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Finding A New Way: Shifting A Live Production Company To Alternative Endeavors

At the outbreak of the pandemic, the owners of MixOne Sound in Orange County reasoned that artists were still going to need a way to connect with their audiences and that their company was uniquely positioned to facilitate that.
A virtual performance in full swing on the soundstage at MixOne in Orange County. Photo credit: Steve Thrasher

Rather than let the pandemic stop their business in its tracks when Covid-19 shut down the live event industry, Spenser Bishop and Kevin Garcia of MixOne Sound pivoted, creating a flexible solution for streaming and filming concerts, music videos and more.

Beyond keeping the business – and their staff – afloat, they reasoned that artists were still going to need a way to connect with their audiences that was more sophisticated than just setting up a web cam at home and that their company, based in Orange County, CA, was uniquely positioned to facilitate that. Bishop (founder and head of audio) and Garcia (MixOne Sound’s video partner and director of film) have worked together closely for four years now,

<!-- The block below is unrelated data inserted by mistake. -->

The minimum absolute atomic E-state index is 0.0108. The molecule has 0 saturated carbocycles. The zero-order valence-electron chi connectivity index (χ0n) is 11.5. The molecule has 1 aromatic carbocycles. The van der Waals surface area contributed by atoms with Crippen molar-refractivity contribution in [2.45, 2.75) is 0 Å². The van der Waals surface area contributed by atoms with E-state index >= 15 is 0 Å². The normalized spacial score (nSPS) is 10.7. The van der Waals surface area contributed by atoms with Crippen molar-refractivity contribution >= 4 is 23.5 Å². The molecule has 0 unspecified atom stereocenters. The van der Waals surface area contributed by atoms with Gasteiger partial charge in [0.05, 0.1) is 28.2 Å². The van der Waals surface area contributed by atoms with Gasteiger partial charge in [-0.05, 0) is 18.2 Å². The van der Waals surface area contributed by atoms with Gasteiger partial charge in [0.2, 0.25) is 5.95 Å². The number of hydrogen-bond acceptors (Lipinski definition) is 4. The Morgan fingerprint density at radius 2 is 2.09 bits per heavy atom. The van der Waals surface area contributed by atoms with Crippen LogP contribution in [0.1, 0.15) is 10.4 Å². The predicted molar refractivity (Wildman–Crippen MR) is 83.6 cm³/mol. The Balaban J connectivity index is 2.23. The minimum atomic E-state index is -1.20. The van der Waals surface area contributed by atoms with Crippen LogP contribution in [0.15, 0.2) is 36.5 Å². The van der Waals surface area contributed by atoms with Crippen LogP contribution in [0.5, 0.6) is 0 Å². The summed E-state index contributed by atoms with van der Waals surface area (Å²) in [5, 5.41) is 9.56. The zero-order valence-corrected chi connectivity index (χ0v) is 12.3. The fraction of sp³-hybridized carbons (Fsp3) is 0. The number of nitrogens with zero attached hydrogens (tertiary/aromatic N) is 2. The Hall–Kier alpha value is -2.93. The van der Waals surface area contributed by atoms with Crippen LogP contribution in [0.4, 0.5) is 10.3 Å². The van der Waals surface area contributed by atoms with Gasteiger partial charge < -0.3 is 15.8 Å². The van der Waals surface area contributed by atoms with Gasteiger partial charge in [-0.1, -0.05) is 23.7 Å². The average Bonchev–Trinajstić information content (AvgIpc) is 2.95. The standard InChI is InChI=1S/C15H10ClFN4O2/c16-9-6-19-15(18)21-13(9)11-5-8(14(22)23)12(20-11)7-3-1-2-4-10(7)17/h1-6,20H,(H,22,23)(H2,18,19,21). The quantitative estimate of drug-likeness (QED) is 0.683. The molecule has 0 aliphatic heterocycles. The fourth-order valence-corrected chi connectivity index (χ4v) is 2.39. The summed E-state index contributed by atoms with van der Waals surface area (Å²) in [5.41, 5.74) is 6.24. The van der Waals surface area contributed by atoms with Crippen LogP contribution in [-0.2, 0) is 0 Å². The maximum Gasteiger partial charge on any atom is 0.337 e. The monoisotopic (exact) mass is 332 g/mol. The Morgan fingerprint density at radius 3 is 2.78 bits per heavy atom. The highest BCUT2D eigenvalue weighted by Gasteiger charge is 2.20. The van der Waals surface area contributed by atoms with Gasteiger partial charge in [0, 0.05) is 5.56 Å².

Bishop explains: “I founded MixOne as a live sound company many years ago, but Kevin and I have intermingled in the video realm, and I always hired him to do my editing, camera work, and things of that nature. Now we’re are branding another division of the company as partners.”

Being a live event production company specializing in all facets of the business (audio, lighting, video, staging and back line), MixOne and Garcia (a touring videographer for bands that include Bush and 311) saw almost a full year of work vanish in the immediate days after the pandemic was declared. “We were ready to go full bore through December and lost everything in one week,” Bishop notes.

When lockdown went into full effect, Garcia was actually working with 311 in Las Vegas at, arguably, one of the last big rock shows mounted pre-pandemic. He explains, “I was filming the concert and we had 7,000 people who’d flown in to be there, and it was like, ‘Do we finish the show or not?’ And Nevada’s governor said, basically, ‘You’ve been here for two days so you might as well finish the job.’ So we did.”